Public Service Announcement 42 of 2018: The Little Drummer Girl, Condor, Patriot Act with Hasan Minhaj

Hot on the heels of Berlin Station last week, spy season continues apace with new adaptations of a couple of old-school spy novels tonight and tomorrow.

After the success of The Night Manager a couple of years ago, the BBC has gone back to the John le Carré well with a shiny new six-part adaptation of The Little Drummer Girl. Featuring, amongst others, internationally-famous people Alexander Skarsgård, Michael Shannon, and Charles Dance, and the soon-to-be-famous Florence Pugh, and directed by internationally-renowned movie director Park Chan-Wook; someone has quite clearly spent a lot of money on this with a view to international markets. US viewers will get to see it in November, but UK viewers can start tonight (Sunday) at 9pm on BBC1, if so inclined. A lot of people will be watching, but I checked out after one episode of Night Manager and I don’t like Drummer Girl’s plot, so I’m unlikely to be one of them.

Tomorrow at 9 PM meanwhile, the Universal channel rolls out Condor, based on the novel Six Days of the Condor and previous version Three Days of the Condor, but now dispensing with the numbers entirely. Max Irons – pulling a double-shift, since he pops up in Drummer Girl as well – is the lead, and again the cast includes the internationally-famous (and Oscar-winning) William Hurt and Mira Sorvino, as well as Henry from Ringer. There are ten episodes in this first season and a second has already been commissioned, which puts me off somewhat, since this looks very much like the kind of story that should be wrapped up in a two-hour movie (as indeed it previously was), or, if you really want to stretch it out a little, a six-hour mini-series. It also kicks off with a double bill, for goodness sake, and you know how we feel about them round here. So I’ve set my Sky+ to record but whether I get around to the actual business of watching is another matter. We‘ll see.

If you’re looking for something completely different however – although the title is still very much on-brand for the spy theme – Hasan Minhaj’s weekly comedy show, Patriot Act, during which Netflix tells me he will “explore the modern cultural and political landscape with depth and sincerity” starts today on the streaming service. Daily Show graduate Minhaj’s stand-up special “Homecoming King” is already there too, and it’s terrific, but as the first weekly US comedy show hosted by an Indian-American, Patriot Act is both a big deal and a little ray of hope in an increasingly terrifying landscape. As we’ve said before, representation matters. And Minhaj is hilarious, smart and utterly fearless, so give him a go.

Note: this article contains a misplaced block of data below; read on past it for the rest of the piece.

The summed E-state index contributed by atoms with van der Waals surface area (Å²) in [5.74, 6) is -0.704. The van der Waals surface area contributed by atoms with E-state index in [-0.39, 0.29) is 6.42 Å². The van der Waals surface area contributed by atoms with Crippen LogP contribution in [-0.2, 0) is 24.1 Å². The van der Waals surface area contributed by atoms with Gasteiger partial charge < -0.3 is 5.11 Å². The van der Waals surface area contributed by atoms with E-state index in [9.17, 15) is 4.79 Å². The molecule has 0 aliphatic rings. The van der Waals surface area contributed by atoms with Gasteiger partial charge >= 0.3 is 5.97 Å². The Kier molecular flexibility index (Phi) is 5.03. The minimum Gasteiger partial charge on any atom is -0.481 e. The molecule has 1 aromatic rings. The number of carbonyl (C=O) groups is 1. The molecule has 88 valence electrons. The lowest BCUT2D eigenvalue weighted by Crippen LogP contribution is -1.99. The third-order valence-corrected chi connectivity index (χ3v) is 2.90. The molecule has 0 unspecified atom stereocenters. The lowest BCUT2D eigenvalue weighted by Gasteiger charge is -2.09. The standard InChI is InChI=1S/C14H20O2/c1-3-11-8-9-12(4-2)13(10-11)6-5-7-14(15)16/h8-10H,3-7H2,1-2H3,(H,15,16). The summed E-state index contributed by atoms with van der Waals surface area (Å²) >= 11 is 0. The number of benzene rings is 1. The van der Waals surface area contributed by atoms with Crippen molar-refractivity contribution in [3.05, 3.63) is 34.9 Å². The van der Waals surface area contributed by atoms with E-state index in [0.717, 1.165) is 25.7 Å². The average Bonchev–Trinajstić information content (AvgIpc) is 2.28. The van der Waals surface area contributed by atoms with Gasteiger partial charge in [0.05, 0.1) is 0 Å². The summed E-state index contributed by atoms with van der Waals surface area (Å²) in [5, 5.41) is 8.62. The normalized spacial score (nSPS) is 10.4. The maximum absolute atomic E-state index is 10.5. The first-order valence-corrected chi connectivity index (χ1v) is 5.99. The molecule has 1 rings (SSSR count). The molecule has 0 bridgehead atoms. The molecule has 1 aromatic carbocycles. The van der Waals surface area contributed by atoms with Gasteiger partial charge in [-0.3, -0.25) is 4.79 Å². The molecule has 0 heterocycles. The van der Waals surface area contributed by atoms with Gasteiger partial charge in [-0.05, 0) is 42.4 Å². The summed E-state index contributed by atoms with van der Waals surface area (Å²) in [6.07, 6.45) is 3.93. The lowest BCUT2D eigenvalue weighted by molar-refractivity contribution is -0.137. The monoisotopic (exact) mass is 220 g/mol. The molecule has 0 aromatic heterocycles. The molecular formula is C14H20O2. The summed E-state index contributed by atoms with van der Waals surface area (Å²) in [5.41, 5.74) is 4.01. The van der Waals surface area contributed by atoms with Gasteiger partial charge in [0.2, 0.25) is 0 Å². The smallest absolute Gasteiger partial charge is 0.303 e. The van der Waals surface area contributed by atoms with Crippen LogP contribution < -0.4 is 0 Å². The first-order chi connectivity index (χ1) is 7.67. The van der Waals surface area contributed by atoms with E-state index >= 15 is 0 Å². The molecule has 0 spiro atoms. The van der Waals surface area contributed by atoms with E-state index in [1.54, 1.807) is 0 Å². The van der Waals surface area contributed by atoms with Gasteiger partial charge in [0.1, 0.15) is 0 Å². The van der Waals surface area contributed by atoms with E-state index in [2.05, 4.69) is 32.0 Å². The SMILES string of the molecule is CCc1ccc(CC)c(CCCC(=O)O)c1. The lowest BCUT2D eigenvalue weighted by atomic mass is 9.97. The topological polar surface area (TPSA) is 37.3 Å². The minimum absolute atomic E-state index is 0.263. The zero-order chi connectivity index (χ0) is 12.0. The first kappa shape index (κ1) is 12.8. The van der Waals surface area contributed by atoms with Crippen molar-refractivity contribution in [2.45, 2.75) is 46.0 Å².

The White Queen ep 3

So The White Queen is still appalling, just in case anyone’s wondering.

Max Irons as Edward IV is still manfully trying to keep proceedings afloat with sheer force of swagger, bless him, but with a rebellion happening off-screen just about every 15 minutes and still no interesting or coherent portrayal of the reasons why – unless the entire Wars of the Roses can actually be boiled down to an outbreak of profound asshattery among the fifteenth-century English nobility – he’s fighting a losing battle. The “magic” stuff is idiotic – I appreciate that was a favoured rumour amongst her enemies at the time, but reducing Elizabeth Woodville to a Wicked Witch figure when we really should know better by now is a stupid, sexist cliche – and I hate everything about the ludicrous Margaret Beaufort love triangle (including Margaret Beaufort herself) so so much, I can’t even find the words. Which is probably a sign that I should stop looking for them. I may watch The White Queen again, I may not, but I think I’ve run out of things to say about it, so unpopcult will just bow and take its leave of Her Grace now.